The Case for Finance

A lot of people had been asking me on my decision to hop from one industry to another and ever since I never came up with a really good answer to the question. So now I’m writing this blog post to uncover what’s running inside my head when I decided to take the plunge to this rich (literally) new world of Finance.

First, I’d like to say: Don’t get me wrong–Tech is a lot more attractive now than it has ever been. The big players in Tech, along with the faster disruptive startups have been leading the world in innovations regarding the future of work. They have also created a vast infrastructure that now makes it possible for anyone (who’s willing and committed) to learn code and build something. They are also leading the pack in domains of knowledge where adjacent ecosystems can benefit–IoT and Smart Cities (Consumer Electronics and Governments), 3D Printing (Manufacturing), Cybersecurity (Banking), and Big Data (Pretty much anything and everything).

Jumping with that knowledge at the back of my mind, I also know that Tech is NOT for everybody. Part of the fuel to the fire in the 90’s tech boom was the fact that people wanted to invest in Tech even though they don’t really know how it works–the underlying assumption is that you don’t need to be a mechanic to drive a car. While that notion may apply to other industries, it simply doesn’t work that way in Tech. The companies that are trending now, may eventually get in-distress and disappear within the next 5 years, only to be replaced by others who have been a lot smarter not only in technology, but also in running a business (my case for an MBA).

Getting to the point of my rhetoric–here are three reasons why I believe I belong somewhere else:

  1. There has been a funneling of great talent from other industries into Tech. With the lure of high salaries, free food, flexible time, innovative workspaces, and the glamour of working for the now high-market capped companies Alphabet, Microsoft or Facebook–people are living their boring, 12-15 hour jobs to get a piece of that action. That said, the brilliant minds who were once in Finance are moving to startups, creating a knowledge gap (or a market inefficiency) that I would like to exploit since high alphas tend to lie in those inefficiencies. (Pardon the geek speak)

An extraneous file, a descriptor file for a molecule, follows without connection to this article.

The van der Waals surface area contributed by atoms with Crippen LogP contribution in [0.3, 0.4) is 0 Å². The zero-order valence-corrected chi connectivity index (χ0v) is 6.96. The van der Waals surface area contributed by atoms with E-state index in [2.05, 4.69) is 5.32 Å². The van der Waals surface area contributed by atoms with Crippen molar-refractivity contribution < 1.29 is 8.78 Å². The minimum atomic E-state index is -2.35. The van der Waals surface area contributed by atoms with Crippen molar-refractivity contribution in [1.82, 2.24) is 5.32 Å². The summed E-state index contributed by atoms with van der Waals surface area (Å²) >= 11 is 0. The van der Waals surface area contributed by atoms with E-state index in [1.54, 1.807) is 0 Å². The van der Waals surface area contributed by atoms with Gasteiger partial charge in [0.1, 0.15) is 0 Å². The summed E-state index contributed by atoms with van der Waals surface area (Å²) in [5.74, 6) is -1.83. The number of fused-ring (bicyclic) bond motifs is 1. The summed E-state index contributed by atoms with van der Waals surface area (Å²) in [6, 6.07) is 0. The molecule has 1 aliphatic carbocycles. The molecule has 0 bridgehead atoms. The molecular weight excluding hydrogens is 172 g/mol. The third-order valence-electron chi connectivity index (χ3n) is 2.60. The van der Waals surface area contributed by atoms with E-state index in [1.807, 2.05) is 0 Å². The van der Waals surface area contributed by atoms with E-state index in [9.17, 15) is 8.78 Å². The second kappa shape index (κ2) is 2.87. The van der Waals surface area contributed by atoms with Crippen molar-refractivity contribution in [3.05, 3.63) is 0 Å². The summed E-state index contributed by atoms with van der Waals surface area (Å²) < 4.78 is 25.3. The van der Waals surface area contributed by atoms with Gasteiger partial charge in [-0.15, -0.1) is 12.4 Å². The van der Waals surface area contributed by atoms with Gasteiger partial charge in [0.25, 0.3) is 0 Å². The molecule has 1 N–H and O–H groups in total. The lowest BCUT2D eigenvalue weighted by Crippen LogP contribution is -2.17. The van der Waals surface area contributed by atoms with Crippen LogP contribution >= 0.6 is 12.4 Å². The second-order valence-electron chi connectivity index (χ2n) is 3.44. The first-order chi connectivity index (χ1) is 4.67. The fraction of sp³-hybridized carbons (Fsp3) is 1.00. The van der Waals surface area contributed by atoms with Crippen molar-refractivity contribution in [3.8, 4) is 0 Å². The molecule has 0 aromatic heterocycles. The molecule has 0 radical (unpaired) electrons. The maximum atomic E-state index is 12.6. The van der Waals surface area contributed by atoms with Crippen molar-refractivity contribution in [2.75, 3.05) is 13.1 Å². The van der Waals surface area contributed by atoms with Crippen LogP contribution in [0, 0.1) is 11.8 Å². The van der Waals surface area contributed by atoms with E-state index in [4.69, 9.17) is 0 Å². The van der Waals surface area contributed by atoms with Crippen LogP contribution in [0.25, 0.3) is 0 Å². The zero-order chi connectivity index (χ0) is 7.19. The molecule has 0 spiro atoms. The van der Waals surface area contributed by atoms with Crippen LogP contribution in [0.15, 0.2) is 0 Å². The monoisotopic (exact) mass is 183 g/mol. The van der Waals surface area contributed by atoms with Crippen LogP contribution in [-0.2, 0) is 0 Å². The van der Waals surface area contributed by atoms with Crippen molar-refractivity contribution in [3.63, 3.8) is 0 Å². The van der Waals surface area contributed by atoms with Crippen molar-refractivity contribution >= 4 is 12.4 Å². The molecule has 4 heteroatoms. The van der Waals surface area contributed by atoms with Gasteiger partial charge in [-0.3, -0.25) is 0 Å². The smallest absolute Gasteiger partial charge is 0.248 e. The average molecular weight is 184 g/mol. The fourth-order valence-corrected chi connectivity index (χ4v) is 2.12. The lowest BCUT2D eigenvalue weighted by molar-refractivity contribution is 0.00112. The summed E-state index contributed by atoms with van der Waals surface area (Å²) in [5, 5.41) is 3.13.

2. The career ladder in Tech takes you away from Tech, the career ladder in Finance brings you closer to Finance. Unless you’re Elon Musk who owns your own company and gets access to the nitty-gritty details of the LCD and intelligent door handles to install in your cars, the reality of a Tech career is that the higher up you go the closer you get to the Business-side of things: Team Management, Project Management, Enterprise Architecture. On the other hand, the career progression in Finance brings you closer to the exciting stuff: portfolio allocation, fund management, real assets, and alternative investments.
  3. The value of Finance in society is grossly undervalued because not a lot of people are financially literate. I am actually guilty when it comes to this (at least before the MBA). I never knew how finance served as an enabler and a foundation to society–how wars were fought and financed by debt on the expectations of future gain from the spoils, how it allowed businesses to exist and render services to the people even though the entrepreneurs had no vast personal wealth, and how it made possible trade relationships between individuals, institutions and countries.

Modern Finance has only been around since the 1950s or 60s, and there’s definitely a lot more treasures to uncover. It is a great intellectual exercise that not only adds to our own personal wealth, but also advances the society which we live in.

Finance needs smart people to do the job, and I believe that’s exactly what I’ve signed up for.


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